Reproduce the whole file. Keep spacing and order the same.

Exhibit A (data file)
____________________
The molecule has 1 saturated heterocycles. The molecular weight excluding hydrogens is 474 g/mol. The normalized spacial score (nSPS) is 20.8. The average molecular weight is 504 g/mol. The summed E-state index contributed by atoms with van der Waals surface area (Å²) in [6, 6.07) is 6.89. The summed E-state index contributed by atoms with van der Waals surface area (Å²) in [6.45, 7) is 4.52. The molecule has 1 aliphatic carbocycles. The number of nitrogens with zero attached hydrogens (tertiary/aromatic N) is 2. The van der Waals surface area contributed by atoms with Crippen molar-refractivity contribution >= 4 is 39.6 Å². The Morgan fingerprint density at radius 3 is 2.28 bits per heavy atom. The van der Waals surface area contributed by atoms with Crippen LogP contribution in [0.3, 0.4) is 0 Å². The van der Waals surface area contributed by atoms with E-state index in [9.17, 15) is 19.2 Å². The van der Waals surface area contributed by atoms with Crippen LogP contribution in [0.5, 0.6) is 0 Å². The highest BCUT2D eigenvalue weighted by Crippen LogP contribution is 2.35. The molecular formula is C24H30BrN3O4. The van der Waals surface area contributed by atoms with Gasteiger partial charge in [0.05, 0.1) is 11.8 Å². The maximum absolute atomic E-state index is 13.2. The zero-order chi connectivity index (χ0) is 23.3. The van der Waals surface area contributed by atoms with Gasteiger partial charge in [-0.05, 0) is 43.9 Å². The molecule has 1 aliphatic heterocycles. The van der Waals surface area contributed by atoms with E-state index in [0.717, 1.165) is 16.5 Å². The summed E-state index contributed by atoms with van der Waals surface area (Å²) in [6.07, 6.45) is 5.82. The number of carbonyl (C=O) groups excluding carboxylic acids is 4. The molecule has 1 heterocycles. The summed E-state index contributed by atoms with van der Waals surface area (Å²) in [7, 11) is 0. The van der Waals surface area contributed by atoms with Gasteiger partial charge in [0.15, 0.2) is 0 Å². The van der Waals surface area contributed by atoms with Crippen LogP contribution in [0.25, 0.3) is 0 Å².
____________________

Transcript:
The molecule has 1 saturated heterocycles. The molecular weight excluding hydrogens is 474 g/mol. The normalized spacial score (nSPS) is 20.8. The average molecular weight is 504 g/mol. The summed E-state index contributed by atoms with van der Waals surface area (Å²) in [6, 6.07) is 6.89. The summed E-state index contributed by atoms with van der Waals surface area (Å²) in [6.45, 7) is 4.52. The molecule has 1 aliphatic carbocycles. The number of nitrogens with zero attached hydrogens (tertiary/aromatic N) is 2. The van der Waals surface area contributed by atoms with Crippen molar-refractivity contribution >= 4 is 39.6 Å². The Morgan fingerprint density at radius 3 is 2.28 bits per heavy atom. The van der Waals surface area contributed by atoms with Crippen LogP contribution in [0.3, 0.4) is 0 Å². The van der Waals surface area contributed by atoms with E-state index in [9.17, 15) is 19.2 Å². The van der Waals surface area contributed by atoms with Crippen LogP contribution in [0.5, 0.6) is 0 Å². The highest BCUT2D eigenvalue weighted by Crippen LogP contribution is 2.35. The molecular formula is C24H30BrN3O4. The van der Waals surface area contributed by atoms with Gasteiger partial charge in [0.05, 0.1) is 11.8 Å². The maximum absolute atomic E-state index is 13.2. The zero-order chi connectivity index (χ0) is 23.3. The van der Waals surface area contributed by atoms with Gasteiger partial charge in [-0.05, 0) is 43.9 Å². The molecule has 1 aliphatic heterocycles. The van der Waals surface area contributed by atoms with E-state index in [0.717, 1.165) is 16.5 Å². The summed E-state index contributed by atoms with van der Waals surface area (Å²) in [6.07, 6.45) is 5.82. The number of carbonyl (C=O) groups excluding carboxylic acids is 4. The molecule has 1 heterocycles. The summed E-state index contributed by atoms with van der Waals surface area (Å²) in [7, 11) is 0. The van der Waals surface area contributed by atoms with Gasteiger partial charge in [0.15, 0.2) is 0 Å². The van der Waals surface area contributed by atoms with Crippen LogP contribution in [0.25, 0.3) is 0 Å².